Saving more for retirement is as simple as 1-2-3 (percent)

Chapter 42: Saving more for retirement is as simple as 1-2-3 (percent)

One percent may not seem like a lot, but saving just one percent of your income can make a big difference when it comes time to retire. Double it to two percent, and your retirement lifestyle is enhanced significantly. Three percent is a game changer.

Believe it or not: Saving a single percent of your income is a goal that’s not impossible — or even all that difficult — to achieve.

The retirement saving gap

According to the U.S. Census Bureau, the typical American approaching retirement has a net worth of just over $45,000. Social Security pays an average monthly benefit of just under $1,300. That doesn’t leave the average retiree much to live on, especially since many these days are paying off mortgages and credit card debt.

If you’re like most people, you probably don’t have a lot saved for retirement, and it’s not your fault. After all, you’ve probably spent a lifetime raising children, contributing to college costs, spending money on home improvements and paying transportation expenses.

However, it’s not too late to turn things around.

That’s where the 1-2-3 (percent) concept comes in.

How 1-2-3 works

Let’s say you’re age 50 and have a household income of $60,000. If you save one percent of it in a tax-free retirement account such as a 401(k), you set aside $600 in the first year. Now let’s assume you receive a three percent annual salary increase, continue to save one percent of your income per year and earn six percent each year on your savings. If you retire at age 70, that will give you almost $33,000 in additional savings.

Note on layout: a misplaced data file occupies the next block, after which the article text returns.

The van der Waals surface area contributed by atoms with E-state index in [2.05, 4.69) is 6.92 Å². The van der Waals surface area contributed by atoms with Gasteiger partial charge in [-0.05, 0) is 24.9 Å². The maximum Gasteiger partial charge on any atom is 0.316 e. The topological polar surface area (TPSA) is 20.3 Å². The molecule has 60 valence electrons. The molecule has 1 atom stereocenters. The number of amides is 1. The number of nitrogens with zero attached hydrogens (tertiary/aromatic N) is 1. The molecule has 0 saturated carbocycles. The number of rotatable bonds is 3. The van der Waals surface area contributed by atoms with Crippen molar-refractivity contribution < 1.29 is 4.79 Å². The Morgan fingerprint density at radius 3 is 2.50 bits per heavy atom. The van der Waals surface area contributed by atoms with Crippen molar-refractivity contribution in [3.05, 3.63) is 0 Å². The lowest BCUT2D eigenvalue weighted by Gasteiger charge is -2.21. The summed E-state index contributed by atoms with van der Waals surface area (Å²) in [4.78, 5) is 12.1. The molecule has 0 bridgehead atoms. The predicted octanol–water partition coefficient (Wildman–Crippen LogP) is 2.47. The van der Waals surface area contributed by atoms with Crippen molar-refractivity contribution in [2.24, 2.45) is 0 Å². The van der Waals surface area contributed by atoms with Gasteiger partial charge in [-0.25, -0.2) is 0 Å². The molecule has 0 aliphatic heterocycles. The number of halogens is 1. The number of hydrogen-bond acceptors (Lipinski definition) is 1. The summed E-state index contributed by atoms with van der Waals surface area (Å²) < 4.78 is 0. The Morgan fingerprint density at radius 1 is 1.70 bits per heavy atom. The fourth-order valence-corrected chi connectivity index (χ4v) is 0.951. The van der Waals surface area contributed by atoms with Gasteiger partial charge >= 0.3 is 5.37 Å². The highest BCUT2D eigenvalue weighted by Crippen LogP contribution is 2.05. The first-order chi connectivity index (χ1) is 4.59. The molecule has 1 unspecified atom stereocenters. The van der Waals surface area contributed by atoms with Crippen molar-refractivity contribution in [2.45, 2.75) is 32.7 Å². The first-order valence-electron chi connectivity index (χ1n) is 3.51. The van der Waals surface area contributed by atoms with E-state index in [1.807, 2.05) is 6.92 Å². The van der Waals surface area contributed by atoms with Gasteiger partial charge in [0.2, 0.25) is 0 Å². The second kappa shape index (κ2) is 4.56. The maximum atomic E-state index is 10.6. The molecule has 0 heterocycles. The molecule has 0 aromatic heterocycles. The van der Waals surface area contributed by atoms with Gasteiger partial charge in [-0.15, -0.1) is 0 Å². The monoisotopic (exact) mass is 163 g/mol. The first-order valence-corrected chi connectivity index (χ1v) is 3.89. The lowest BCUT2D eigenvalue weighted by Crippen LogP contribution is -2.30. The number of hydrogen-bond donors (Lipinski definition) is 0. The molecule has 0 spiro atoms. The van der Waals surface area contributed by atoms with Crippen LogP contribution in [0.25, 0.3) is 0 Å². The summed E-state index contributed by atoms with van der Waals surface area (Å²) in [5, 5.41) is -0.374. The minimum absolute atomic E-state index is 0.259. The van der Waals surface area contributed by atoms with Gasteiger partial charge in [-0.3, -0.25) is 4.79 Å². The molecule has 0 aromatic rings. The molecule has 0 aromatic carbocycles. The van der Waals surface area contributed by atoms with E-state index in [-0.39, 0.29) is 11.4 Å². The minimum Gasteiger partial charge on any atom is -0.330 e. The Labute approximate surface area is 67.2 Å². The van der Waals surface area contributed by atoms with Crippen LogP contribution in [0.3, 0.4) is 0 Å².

That’s a nice nest egg that can make a significant difference in retirement. Double the savings to two percent, and it ups your total retirement savings by $66,000. Take it up to three percent, and you’ll have an additional $100,000 in your pocket when you retire.

How you can save 1-2-3 percent more

You might find it surprising, but saving an extra 1-2-3 percent a year isn’t difficult.

Going back to our original example, buying ten fewer $5.00 lattes per month will generate an additional $600 a year — or the equivalent of one percent of your income in savings. Cutting twenty lattes (your weekday coffee supply) takes your savings up to two percent. Eliminating your morning or afternoon cup of joe every day will increase the amount you’re saving to three percent.

Remember, over time, that could provide almost $100,000 for retirement. Does your daily latte still seem so important?

Another option to consider: Once you become an empty-nester, would it be possible to eliminate a single vehicle from your life? Even if you’re not making payments on the car or SUV, cutting maintenance costs will help you save approximately one percent of your salary per year. Eliminating the fuel costs could take it up to two percent. Add-in insurance payments, and you’re easily saving at least the equivalent of three percent of your salary per year. All for giving up a vehicle that will likely sit in your garage.

Here’s another saving option. Do you have kids who’ve finished school? Putting the money that you used to spend on textbooks and school supplies toward retirement will get you to at least the one percent savings level. Putting some of the money you contributed toward tuition into retirement savings gets you two percent. Dorm or housing dollars? Saving those in your 401(k) easily gets you to three percent or more.

Can you see how easy it is to increase your retirement savings in increments of 1-2-3 percent?

By the way, combining the coffee, car and college ideas outlined above will help you save nine percent of your income per year. THAT could get you an additional $300,000 for retirement over the long term.

More opportunities

Looking for additional ways to increase the amount of money you can spend in retirement? Saving more isn’t the only way. You can also earn money. Many people hold down part-time jobs. It’s a great way to make up for a retirement income gap.

One of the easiest ways to work part time in retirement is to start an online business. This lets you work when and how often you want without ever leaving home. Plus, you can continue running the business long into retirement because there are few health or physical constraints associated with working online. Getting started is easy. What are you waiting for? Learn more today!


If you liked this article, then you might also like these:

Use your experience to work part time and earn a lot

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